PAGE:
BC scientists develop new drug candidate for prostate cancer
June 15, 2010
June 15, 2010, Vancouver, B.C. – Scientists in B.C. have developed a unique experimental drug, EPI-001, that shrinks prostate cancer tumours in the lab. The breakthrough came from the research groups of Dr. Marianne Sadar, Senior Scientist, BC Cancer Agency, an agency of the Provincial Health Services Authority, and Dr. Raymond Andersen, Professor, University of British Columbia. EPI-001 targets a protein believed responsible for the fatal progression of advanced stage prostate cancer.
The research, published today in Cancer Cell, is groundbreaking. Dr. Sadar’s team countered the findings of other scientists who were focused on one area of the androgen receptor protein. Dr. Sadar believed that an area at the opposite end of the protein structure, the N-terminal, was the true “engine” and should be targeted. In 2007, she made the discovery that the N-terminal was in fact implicated in advanced prostate cancer.
Based on this discovery, Drs. Sadar and Andersen collaborated to find a drug that would work on this target to delay or prevent the growth of prostate cancer. Thousands of marine natural products, known as potential leads for the development of anticancer drugs, were collected by Dr. Andersen’s team and screened to discover EPI-001, which is the first drug candidate in the world developed to target the N-terminal of the androgen receptor.
“What is remarkable about EPI-001 is that when used in laboratory conditions, it caused prostate cancer tumours to shrink”, says Dr. Sadar. “Testing in the lab showed no apparent toxicity.” Dr. Sadar notes that while the initial lab results are promising human clinical trials need to be undertaken and the results of any human trials may not be available for years.
Current drug therapies for advanced prostate cancer all target the opposite end of the androgen receptor, away from the “engine”. While initially effective in slowing tumour growth, these therapies are not curative. For this reason, EPI-001 is drawing attention from the international medical community.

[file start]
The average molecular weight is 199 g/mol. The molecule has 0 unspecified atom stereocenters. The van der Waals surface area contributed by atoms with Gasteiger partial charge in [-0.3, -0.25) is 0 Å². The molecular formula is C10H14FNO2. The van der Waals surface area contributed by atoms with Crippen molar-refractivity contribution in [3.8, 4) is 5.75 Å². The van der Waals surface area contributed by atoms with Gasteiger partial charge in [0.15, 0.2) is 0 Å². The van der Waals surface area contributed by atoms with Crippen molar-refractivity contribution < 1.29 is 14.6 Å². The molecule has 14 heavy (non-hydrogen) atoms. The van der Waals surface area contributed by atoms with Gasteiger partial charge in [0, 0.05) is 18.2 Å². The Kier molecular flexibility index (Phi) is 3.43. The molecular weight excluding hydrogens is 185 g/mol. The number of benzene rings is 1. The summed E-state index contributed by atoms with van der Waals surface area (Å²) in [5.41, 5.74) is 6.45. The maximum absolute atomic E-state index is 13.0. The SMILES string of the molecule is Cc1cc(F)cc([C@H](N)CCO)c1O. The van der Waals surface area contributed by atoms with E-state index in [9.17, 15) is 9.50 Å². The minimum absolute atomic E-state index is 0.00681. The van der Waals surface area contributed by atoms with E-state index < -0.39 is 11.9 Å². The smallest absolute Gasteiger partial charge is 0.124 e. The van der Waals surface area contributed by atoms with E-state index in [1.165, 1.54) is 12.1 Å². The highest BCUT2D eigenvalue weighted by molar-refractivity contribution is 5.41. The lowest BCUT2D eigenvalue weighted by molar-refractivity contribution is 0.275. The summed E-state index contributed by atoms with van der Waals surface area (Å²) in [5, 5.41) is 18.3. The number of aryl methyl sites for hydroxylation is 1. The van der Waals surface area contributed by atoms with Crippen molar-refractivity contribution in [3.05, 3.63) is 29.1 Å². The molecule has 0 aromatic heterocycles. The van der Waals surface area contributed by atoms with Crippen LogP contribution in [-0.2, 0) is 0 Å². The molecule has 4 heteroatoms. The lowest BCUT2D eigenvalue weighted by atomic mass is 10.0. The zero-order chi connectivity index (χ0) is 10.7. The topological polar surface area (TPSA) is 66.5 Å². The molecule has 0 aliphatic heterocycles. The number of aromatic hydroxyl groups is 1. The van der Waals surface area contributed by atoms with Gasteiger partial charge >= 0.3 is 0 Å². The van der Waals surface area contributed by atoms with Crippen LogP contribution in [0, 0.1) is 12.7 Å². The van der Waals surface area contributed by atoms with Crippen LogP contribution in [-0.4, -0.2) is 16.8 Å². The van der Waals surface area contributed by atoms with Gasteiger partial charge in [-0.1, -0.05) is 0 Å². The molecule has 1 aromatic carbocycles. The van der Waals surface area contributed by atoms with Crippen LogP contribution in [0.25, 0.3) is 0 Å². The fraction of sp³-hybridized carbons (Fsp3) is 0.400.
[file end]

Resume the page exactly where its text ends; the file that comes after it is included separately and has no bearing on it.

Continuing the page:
“Dr. Sadar’s discovery is important because her inhibitor blocks the activating function of the androgen receptor by a mechanism that is independent of androgens. This inhibition is different from other clinically used antiandrogens, which inhibit the binding of androgens to the androgen receptor. Thus, EPI-001 may be effective for treating prostate cancers that have escaped hormonal therapy,” explains Dr. Donald J. Tindall, Director of the Prostate Cancer Program at the Mayo Clinic Cancer Center.
There is an urgent need to find new treatments for fatal prostate cancer. On average, 20 per cent of patients with prostate cancer have recurrence, and current drug therapies are not curative. Globally, in 2007, it was estimated that more than a quarter of a million men died from prostate cancer.
Dr. Bruce Montgomery, Associate Professor and Head of Prostate Cancer Research at the University of Washington, specializes in clinical trials for new cancer treatments. ”EPI-001 is an entirely novel means of inhibiting the androgen receptor, which remains the most important target for the treatment of advanced prostate cancer. EPI-001 effectively targets hormone sensitive cancers and is perhaps most exciting because it could potentially deal with all of the most important mechanisms of resistance which prostate cancer can generate to hormonal therapy. The discovery of these sorts of agents is why it is so exciting to be part of prostate cancer research today,” says Dr. Montgomery.
The equipment required to screen the compounds was made possible by donations. “The importance of the donor dollars invested in this groundbreaking research at the BC Cancer Agency cannot be overstated," says Douglas Nelson, President and CEO, BC Cancer Foundation. "We are extremely grateful to the Country Meadows Senior Men’s Charity Golf Classic and the Fore P.A.R. Charity Golf Classic who have supported Dr. Sadar's research through the BC Cancer Foundation for many years.”
The research was supported by peer-reviewed grant funds from the Canadian Institutes of Health Research, the National Cancer Institute of Canada and the U.S. Army Medical Research and Materiel Command Prostate Cancer Research Program.
For more information or to schedule an interview, please contact:
BC Cancer Agency